Bluffing, Anxiety, and Stillness

  • By Zach Elwood
  • February 20, 2014
  • Comments Off on Bluffing, Anxiety, and Stillness

volume1When animals are in danger, many have an instinct to “freeze”. It’s a physiological response to fear: the deer-in-the-headlights reaction that we’re all familiar with. And this is how many people react at the poker table when they’re anxious.

Someone being still or not being still is only valuable information if you have observed a person over time and found a correlation for each behavior. Some players are still and stoic all the time when in a hand, regardless of hand strength; the better, more-serious players are often this way. The value in this pattern is in studying people first and seeing if they exhibit the pattern.

For instance, you may notice that when a player makes a value-bet on the river, he has a lot of small movements in his body, his arms, or his hands. He may tap his fingers, he may look around the room, he may make quick glances at his opponent. These are all clues to his level of relaxation.

Then you observe this player when he is bluffing and he is very still compared to several previous situations. Maybe his arms and hands are completely still; maybe he’s not breathing; maybe he’s looking at one place on the table; maybe he’s not blinking. All of these might be small clues that something is different.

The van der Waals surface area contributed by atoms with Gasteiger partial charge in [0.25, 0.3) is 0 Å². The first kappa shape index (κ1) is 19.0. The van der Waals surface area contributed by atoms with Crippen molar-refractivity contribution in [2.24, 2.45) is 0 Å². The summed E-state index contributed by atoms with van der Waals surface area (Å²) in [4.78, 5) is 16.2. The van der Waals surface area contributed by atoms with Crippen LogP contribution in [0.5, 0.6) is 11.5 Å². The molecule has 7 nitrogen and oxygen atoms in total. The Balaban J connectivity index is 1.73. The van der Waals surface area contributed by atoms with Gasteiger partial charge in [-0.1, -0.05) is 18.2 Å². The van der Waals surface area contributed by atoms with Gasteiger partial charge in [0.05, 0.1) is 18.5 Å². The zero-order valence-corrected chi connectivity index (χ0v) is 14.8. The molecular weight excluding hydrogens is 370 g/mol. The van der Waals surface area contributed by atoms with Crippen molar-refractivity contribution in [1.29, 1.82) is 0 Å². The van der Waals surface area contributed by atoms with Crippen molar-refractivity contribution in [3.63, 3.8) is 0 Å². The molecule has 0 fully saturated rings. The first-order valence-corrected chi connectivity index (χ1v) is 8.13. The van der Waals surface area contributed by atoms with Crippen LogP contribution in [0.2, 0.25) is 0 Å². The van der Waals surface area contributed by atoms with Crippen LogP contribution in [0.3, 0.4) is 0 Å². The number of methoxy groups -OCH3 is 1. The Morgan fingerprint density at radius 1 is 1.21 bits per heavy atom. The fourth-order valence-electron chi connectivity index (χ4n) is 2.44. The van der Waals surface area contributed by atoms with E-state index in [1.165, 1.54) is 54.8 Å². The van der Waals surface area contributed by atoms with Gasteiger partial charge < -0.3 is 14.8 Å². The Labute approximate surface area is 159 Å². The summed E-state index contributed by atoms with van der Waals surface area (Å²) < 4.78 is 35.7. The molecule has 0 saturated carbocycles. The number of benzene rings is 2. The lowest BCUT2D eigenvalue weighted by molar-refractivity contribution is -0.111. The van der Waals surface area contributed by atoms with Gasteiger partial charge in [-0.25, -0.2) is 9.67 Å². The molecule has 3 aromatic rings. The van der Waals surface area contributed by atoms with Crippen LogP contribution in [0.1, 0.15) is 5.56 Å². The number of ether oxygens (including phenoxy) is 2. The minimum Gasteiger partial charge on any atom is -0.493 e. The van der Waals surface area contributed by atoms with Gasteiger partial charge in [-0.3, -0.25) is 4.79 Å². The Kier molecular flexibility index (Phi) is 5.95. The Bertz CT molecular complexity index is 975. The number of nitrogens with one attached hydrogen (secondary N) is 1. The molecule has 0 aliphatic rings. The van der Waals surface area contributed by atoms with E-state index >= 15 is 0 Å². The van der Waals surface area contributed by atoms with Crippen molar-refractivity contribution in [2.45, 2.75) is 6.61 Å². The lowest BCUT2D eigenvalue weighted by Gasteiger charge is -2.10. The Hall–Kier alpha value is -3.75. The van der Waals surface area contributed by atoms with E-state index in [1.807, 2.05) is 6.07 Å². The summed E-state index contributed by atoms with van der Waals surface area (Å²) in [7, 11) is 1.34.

This information is not 100%. Many players are capable of moving around a lot with a good hand and then being completely still the next time they have a good hand. Sometimes, more experienced players will even fake nervous stillness with a strong hand, knowing that other experienced players might be looking for it.

But noticing out-of-the-usual stillness can be one factor when attempting to put together the puzzle pieces and answer the question: “Is this guy bluffing?”


Inducing this tell

The stillness tell can sometimes be induced when you’re contemplating a call. Your opponent may be engaged in some motion or gesture, but when you reach for your chips, the player’s actions suddenly slow or stop. For ex¬ample, your opponent may stop shuffling his chips, stop bouncing his leg, or pause his breathing for a couple of seconds. Or, he may be talking to his neighbor, trying to seem relaxed, but when you reach for chips, his face will get still and he’ll stop talking.

Basically, you want to try to be in tune with your opponent’s physicality. You want to try to feel how your opponent reacts to your actions. You want to sniff out the tension that the person wants to hide.

Noticing this behavior

“Are they still? Are they moving? What parts of their body are still? What parts are moving? ”

The next time you play, watch players after they make significant bets. (This is even easier if you are not in the hand.) Are they still? Are they moving? What parts of their body are still? What parts are moving? When you get to see their hand, remember these things about them.

If trying to watch multiple players is too difficult, try just watching one or two players. I recommend picking the loosest players at the table; they will be involved in the most pots and you will have the most opportunity to study them.

Zach Elwood
I’ve always been primarily interested in the psychological aspects of poker. I like studying people, figuring out their personal strategies and tendencies, and trying to use that knowledge to my advantage. I love calling a big bluff, betting someone off a hand when I sense weakness, and reading the psychological ebb and flow of individual players and the game as a whole. I think poker is a tremendously deep game; the more I have studied it, the more psychological complexity I find. - See more at:
Zach Elwood
Zach Elwood

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